Employee Rewards

Employee Rewards: Maximise the Effectiveness

An employee reward system is all about showing your appreciation to those who take your business one step closer towards its goals (not just turn up each day). It is about incentivising employees to work toward clear objectives and to live your values every day, working smarter to achieve more whilst enjoying a sense of satisfaction in what they are doing and understanding where the organisation is heading. However, the same tired old employee rewards may not be having the same effect on motivation as they once were.

Is it time to take a step back and review just how effective your mechanic for employee rewards really is?

The Dangers of an Ineffective Employee Reward Scheme

A successful reward scheme can hold a lot of benefits for your company. And likewise, an ineffective one can have a negative effect on your profits. Choosing the wrong employee rewards strategy can result in demotivated employees and breed resentment. For this reason and many more, it is wise to plan your rewards carefully, finding the optimum blend of monetary, non-monetary, social and material rewards.

Consider On The Spot Rewards

Timing is everything. Many reward schemes run on a monthly basis but this may be one of the reasons that engagement with your program has begun to fizzle out.

Employee of the month  schemes are used by many organisations and can make a positive impact. But they need support from additional activity to strengthen the reward mix. Waiting a month to have achievements rewarded may ensure that employees put in additional impetus at the end of the month, but with real-time peer recognition  layered on top this hard work can be encouraged daily. Another way to keep employees incentivised is to empower line managers to deliver rewards on the spot for exceptional achievements. These three employee rewards techniques, when applied side-by-side, can be a powerful motivator.

Attach Recognition to Real Achievements

Many companies are guilty of rewarding achievements almost as a second thought. One employee will take the glory, with little explanation about what that individual did differently and how their actions reflect brand values, leaving the rest of the workforce none the wiser when it comes to why the employee was chosen or why they were not. More effective schemes ensure that there is great communication surrounding the presentation of rewards and those rewards are based largely on goal achievement. This way, the playing field is even for all involved.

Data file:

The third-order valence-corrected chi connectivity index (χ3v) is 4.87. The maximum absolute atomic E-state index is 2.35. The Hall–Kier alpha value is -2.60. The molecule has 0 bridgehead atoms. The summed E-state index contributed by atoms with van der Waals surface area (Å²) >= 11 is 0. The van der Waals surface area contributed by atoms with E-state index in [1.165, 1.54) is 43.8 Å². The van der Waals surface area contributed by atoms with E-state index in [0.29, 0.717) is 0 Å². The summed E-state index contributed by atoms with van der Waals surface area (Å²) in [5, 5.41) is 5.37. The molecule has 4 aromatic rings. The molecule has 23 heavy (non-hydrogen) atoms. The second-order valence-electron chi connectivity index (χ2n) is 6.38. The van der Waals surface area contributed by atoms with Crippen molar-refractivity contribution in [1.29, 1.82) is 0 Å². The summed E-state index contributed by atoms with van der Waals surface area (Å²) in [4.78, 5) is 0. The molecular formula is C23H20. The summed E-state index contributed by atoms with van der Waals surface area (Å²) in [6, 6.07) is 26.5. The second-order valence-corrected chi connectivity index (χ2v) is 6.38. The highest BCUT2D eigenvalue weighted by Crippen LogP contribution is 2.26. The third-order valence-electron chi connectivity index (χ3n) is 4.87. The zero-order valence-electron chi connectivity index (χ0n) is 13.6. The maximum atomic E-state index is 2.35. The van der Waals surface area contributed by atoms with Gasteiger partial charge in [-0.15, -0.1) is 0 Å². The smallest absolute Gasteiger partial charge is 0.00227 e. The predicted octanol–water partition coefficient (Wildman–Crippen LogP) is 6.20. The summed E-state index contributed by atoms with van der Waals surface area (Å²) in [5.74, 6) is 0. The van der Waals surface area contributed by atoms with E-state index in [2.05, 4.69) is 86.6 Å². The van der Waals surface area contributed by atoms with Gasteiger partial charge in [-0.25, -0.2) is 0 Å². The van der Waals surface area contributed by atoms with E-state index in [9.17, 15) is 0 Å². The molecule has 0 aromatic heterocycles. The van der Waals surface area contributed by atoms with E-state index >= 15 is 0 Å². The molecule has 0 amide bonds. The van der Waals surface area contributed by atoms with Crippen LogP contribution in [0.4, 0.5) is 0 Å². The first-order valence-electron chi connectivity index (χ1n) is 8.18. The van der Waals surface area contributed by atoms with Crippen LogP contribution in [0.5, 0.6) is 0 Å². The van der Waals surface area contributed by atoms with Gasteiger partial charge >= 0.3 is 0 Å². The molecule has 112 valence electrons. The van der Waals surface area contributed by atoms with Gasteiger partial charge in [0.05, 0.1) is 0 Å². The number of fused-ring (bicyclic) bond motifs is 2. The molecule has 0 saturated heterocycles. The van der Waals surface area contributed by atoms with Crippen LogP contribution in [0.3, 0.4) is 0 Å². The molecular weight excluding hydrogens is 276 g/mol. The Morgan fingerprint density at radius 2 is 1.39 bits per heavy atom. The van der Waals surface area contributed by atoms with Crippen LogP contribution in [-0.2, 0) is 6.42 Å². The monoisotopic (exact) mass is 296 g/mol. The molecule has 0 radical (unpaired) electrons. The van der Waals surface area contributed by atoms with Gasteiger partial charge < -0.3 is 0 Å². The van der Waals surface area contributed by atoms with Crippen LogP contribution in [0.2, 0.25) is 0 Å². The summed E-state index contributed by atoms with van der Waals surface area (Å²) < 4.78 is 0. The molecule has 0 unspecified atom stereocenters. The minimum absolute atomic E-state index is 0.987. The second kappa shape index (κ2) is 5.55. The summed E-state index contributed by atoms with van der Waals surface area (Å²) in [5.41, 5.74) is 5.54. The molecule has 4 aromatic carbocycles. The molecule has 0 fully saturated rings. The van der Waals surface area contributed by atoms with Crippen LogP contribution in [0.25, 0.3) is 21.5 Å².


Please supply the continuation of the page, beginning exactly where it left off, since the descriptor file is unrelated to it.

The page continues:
Provide Choice

Don’t presume to know what type of reward will most appeal to your employees. Whilst you might make an educated guess based upon your audience demographic it is essential to seek the input of employees on their preferred reward type and means of redemption. Multi-retailer options are popular with many employers as they put the choice of reward in the hands of the recipient.

Involve Senior Management

It isn’t only the reward on offer that matters but also how you present it. An envelope left on an employee’s desk for example isn’t going to provide that much sought after recognition as would an awards celebration that involves the whole company. One way to make your employee reward system more effective is to get senior management on board.

Often business leaders simply aren’t aware of the achievements of employees. As these are rewarded by middle management and this can undermine the importance of achieving the award. Host an awards presentation evening where all of your employees are included as well as those higher up in the company or if that’s not practical, include congratulatory messages from the senior team in digital communications. This will in turn attach more importance to employee achievements as a whole. It also makes the reward you give more coveted without having to upgrade its value.

Is your employee reward scheme stagnant? Put ineffective rewards in the past and you’ll boost employee productivity and engagement in equal measure.

Find out about our employee reward solutions here.